GENEVA — The United States and Russia agreed Friday to keep diplomacy alive in their standoff over Ukraine, even as both sides continued to raise the military stakes on the ground.
Secretary of State Antony Blinken told his Russian counterpart, Foreign Minister Sergey Lavrov, in a hastily scheduled meeting in Geneva that the United States would provide written responses next week to Russia’s demands that the West scale back its military presence in Eastern Europe.
Both sides said that the diplomats planned to speak again after that, and they left the door open to another conversation between President Joe Biden and President Vladimir Putin to try to resolve the crisis.
But, in and around Ukraine, tensions continued to rise. Russia has been ferrying more troops, armor, and advanced anti-aircraft systems toward Belarus, a Russian ally and Ukraine’s northern neighbor, putting a growing force within range of the Ukrainian capital, Kyiv, for what Russia insisted were merely exercises.
And the United States has authorized Estonia, Latvia, and Lithuania to send Stinger anti-aircraft missiles to Ukrainian forces, augmenting the Javelin anti-tank missile deliveries to Ukraine that Britain began this month. The State Department also confirmed this week that the Biden administration approved an additional $200 million in defensive military aid to Ukraine, on top of $450 million in the past fiscal year.
“The president will head this weekend to Camp David with his national security team to discuss the situation — some will be virtual; some will be there in person,” White House press secretary Jen Psaki told reporters in Washington. “We will also continue to consult with our allies and partners, and we will respond next week in writing.”
Still, after weeks of heated rhetoric, there were signs that both sides were trying to keep tensions in check and give diplomacy time to play out. Their agreement Friday to keep negotiating draws out a run of talks that started Dec. 30 with a phone call between Putin and Biden, and continued with a series of three meetings last week that provided no breakthroughs but prevented Russia from portraying the use of force as its only option.
It is unclear who might benefit more from a delay, if Russia remains poised to invade Ukraine — a decision US officials believe Putin has not yet made, despite massing more than 100,000 troops near the Ukrainian border. Biden said this week that he thought Putin would attempt to “test the West” by launching an invasion, a prediction that went well beyond the formal intelligence assessments described by White House officials.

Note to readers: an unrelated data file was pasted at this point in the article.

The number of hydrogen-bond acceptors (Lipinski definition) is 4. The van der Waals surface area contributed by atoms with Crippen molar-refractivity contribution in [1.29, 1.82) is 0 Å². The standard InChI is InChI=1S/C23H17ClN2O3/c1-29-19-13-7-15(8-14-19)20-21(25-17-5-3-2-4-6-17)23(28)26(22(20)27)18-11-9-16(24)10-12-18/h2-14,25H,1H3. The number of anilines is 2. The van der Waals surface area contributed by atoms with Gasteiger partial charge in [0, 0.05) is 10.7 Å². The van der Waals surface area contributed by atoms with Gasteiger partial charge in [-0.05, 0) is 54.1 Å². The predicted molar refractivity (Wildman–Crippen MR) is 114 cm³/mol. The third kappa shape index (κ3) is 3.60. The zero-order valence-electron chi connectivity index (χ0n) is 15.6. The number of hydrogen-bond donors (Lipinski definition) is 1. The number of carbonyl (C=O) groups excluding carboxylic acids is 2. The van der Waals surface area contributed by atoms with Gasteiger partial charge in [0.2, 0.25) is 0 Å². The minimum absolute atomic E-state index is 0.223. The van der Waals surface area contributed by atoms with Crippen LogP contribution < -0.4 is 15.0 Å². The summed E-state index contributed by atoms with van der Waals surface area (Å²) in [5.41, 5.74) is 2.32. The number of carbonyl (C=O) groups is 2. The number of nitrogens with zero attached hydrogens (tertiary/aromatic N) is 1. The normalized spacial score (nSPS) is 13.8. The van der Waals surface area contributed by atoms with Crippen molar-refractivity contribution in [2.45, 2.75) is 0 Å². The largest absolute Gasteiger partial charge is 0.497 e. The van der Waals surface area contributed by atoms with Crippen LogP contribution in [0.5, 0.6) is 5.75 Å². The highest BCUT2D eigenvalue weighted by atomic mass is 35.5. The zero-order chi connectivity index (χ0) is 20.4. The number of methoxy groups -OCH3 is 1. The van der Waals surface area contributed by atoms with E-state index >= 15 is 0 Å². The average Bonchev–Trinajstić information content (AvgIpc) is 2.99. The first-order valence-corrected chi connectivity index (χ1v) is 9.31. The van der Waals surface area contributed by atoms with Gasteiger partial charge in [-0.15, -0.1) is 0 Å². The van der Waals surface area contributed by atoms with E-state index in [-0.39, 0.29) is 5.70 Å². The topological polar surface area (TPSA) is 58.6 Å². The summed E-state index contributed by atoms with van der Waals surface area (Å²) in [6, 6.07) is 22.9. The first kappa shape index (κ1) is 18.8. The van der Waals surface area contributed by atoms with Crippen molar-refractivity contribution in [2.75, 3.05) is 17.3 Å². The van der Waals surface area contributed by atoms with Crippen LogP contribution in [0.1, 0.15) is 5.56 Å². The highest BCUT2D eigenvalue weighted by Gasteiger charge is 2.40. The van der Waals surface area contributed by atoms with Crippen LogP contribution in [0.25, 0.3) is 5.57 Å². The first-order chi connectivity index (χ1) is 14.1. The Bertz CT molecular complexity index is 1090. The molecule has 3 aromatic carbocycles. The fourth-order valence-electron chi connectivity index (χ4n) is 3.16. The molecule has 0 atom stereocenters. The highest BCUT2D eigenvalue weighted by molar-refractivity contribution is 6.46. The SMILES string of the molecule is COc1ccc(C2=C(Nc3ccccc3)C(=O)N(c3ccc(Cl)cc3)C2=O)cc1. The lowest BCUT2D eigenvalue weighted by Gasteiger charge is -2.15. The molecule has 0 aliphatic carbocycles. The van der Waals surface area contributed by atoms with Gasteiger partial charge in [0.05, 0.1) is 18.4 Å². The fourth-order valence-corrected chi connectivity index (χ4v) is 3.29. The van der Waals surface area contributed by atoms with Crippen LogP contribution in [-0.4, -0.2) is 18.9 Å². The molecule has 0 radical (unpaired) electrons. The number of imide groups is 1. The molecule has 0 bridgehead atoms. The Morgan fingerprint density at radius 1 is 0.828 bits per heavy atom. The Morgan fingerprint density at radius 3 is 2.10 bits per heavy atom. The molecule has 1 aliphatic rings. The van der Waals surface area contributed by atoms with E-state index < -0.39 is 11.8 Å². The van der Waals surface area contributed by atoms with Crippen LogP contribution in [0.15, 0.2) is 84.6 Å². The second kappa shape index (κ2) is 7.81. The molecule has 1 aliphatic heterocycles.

The US might welcome more time to rally and coordinate allies and plan contingency options. But the Russians may value the appearance of an extended, good-faith diplomatic effort before any potential invasion and may welcome time to mobilize more troops.
The 90-minute meeting in Geneva on Friday came at the end of a whirlwind trip to Europe for Blinken, who stopped in Kyiv and Berlin this week. Lavrov described the talks as “a useful, honest discussion,” while Blinken called them “direct, businesslike” and “not polemical.”
Russia’s demands include a legally binding halt to NATO’s eastward expansion and a withdrawal of NATO troops from countries like Poland and Baltic nations that used to be aligned with or part of the Soviet Union. The United States has dismissed those demands as nonstarters, even as US officials offered talks on other matters, such as military exercises and the placement of missiles.
“We anticipate that we will be able to share with Russia our concerns and ideas in more detail and in writing next week,” Blinken said. “We didn’t expect any breakthroughs to happen today, but I believe we are now on a clearer path in terms of understanding each other’s concerns.”
Lavrov, addressing the news media separately after the meeting, repeated Russia’s denials that it had any plans to attack Ukraine and said Russia would wait for the United States’ written response next week before deciding on next steps. Putin has warned that Russia would take unspecified “military-technical” actions to ensure its security if the West did not agree to its demands.
“I can’t say whether or not we are on the right path,” Lavrov said. “We will understand this when we get the American response on paper to all the points in our proposals.”